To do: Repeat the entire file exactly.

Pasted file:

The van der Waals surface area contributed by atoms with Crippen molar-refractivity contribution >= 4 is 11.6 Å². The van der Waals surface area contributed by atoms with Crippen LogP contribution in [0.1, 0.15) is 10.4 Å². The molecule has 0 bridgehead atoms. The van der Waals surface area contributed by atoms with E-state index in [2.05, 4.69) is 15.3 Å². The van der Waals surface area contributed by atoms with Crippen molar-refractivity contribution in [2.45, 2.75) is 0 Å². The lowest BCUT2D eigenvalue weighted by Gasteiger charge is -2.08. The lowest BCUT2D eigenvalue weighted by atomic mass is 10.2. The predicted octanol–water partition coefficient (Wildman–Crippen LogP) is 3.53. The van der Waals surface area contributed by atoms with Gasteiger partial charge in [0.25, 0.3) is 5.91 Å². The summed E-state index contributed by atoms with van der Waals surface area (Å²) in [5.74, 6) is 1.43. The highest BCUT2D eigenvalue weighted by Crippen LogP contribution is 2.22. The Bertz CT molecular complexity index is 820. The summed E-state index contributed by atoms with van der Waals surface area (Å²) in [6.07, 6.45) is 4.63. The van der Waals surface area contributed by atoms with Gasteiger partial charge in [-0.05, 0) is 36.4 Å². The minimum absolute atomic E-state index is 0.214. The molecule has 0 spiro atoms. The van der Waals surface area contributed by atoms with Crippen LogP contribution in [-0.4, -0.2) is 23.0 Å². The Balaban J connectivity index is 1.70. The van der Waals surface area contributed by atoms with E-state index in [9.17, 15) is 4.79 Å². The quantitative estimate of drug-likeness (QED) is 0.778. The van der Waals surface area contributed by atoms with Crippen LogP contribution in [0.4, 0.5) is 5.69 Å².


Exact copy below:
The van der Waals surface area contributed by atoms with Crippen molar-refractivity contribution >= 4 is 11.6 Å². The van der Waals surface area contributed by atoms with Crippen LogP contribution in [0.1, 0.15) is 10.4 Å². The molecule has 0 bridgehead atoms. The van der Waals surface area contributed by atoms with E-state index in [2.05, 4.69) is 15.3 Å². The van der Waals surface area contributed by atoms with Crippen molar-refractivity contribution in [2.45, 2.75) is 0 Å². The lowest BCUT2D eigenvalue weighted by Gasteiger charge is -2.08. The lowest BCUT2D eigenvalue weighted by atomic mass is 10.2. The predicted octanol–water partition coefficient (Wildman–Crippen LogP) is 3.53. The van der Waals surface area contributed by atoms with Gasteiger partial charge in [0.25, 0.3) is 5.91 Å². The summed E-state index contributed by atoms with van der Waals surface area (Å²) in [5.74, 6) is 1.43. The highest BCUT2D eigenvalue weighted by Crippen LogP contribution is 2.22. The Bertz CT molecular complexity index is 820. The summed E-state index contributed by atoms with van der Waals surface area (Å²) in [6.07, 6.45) is 4.63. The van der Waals surface area contributed by atoms with Gasteiger partial charge in [-0.05, 0) is 36.4 Å². The minimum absolute atomic E-state index is 0.214. The molecule has 0 spiro atoms. The van der Waals surface area contributed by atoms with Crippen LogP contribution in [-0.4, -0.2) is 23.0 Å². The Balaban J connectivity index is 1.70. The van der Waals surface area contributed by atoms with E-state index in [9.17, 15) is 4.79 Å². The quantitative estimate of drug-likeness (QED) is 0.778. The van der Waals surface area contributed by atoms with Crippen LogP contribution in [0.4, 0.5) is 5.69 Å².